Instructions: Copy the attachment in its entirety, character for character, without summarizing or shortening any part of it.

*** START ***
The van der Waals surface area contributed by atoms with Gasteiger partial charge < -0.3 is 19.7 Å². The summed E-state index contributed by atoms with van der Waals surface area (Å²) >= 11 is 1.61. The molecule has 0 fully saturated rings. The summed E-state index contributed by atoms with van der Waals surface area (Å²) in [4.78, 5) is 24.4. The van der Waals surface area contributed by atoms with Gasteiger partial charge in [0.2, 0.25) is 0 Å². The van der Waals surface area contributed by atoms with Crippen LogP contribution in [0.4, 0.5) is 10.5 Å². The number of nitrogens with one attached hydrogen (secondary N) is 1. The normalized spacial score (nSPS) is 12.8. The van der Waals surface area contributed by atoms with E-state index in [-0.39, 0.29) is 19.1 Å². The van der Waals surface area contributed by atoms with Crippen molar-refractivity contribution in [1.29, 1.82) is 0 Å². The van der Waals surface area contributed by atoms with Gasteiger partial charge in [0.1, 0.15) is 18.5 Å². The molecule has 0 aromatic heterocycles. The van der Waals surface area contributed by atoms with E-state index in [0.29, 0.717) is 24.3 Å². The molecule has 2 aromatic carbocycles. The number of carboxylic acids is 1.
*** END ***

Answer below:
The van der Waals surface area contributed by atoms with Gasteiger partial charge < -0.3 is 19.7 Å². The summed E-state index contributed by atoms with van der Waals surface area (Å²) >= 11 is 1.61. The molecule has 0 fully saturated rings. The summed E-state index contributed by atoms with van der Waals surface area (Å²) in [4.78, 5) is 24.4. The van der Waals surface area contributed by atoms with Gasteiger partial charge in [0.2, 0.25) is 0 Å². The van der Waals surface area contributed by atoms with Crippen LogP contribution in [0.4, 0.5) is 10.5 Å². The number of nitrogens with one attached hydrogen (secondary N) is 1. The normalized spacial score (nSPS) is 12.8. The van der Waals surface area contributed by atoms with E-state index in [-0.39, 0.29) is 19.1 Å². The van der Waals surface area contributed by atoms with Crippen molar-refractivity contribution in [1.29, 1.82) is 0 Å². The van der Waals surface area contributed by atoms with Gasteiger partial charge in [0.1, 0.15) is 18.5 Å². The molecule has 0 aromatic heterocycles. The van der Waals surface area contributed by atoms with E-state index in [0.29, 0.717) is 24.3 Å². The molecule has 2 aromatic carbocycles. The number of carboxylic acids is 1.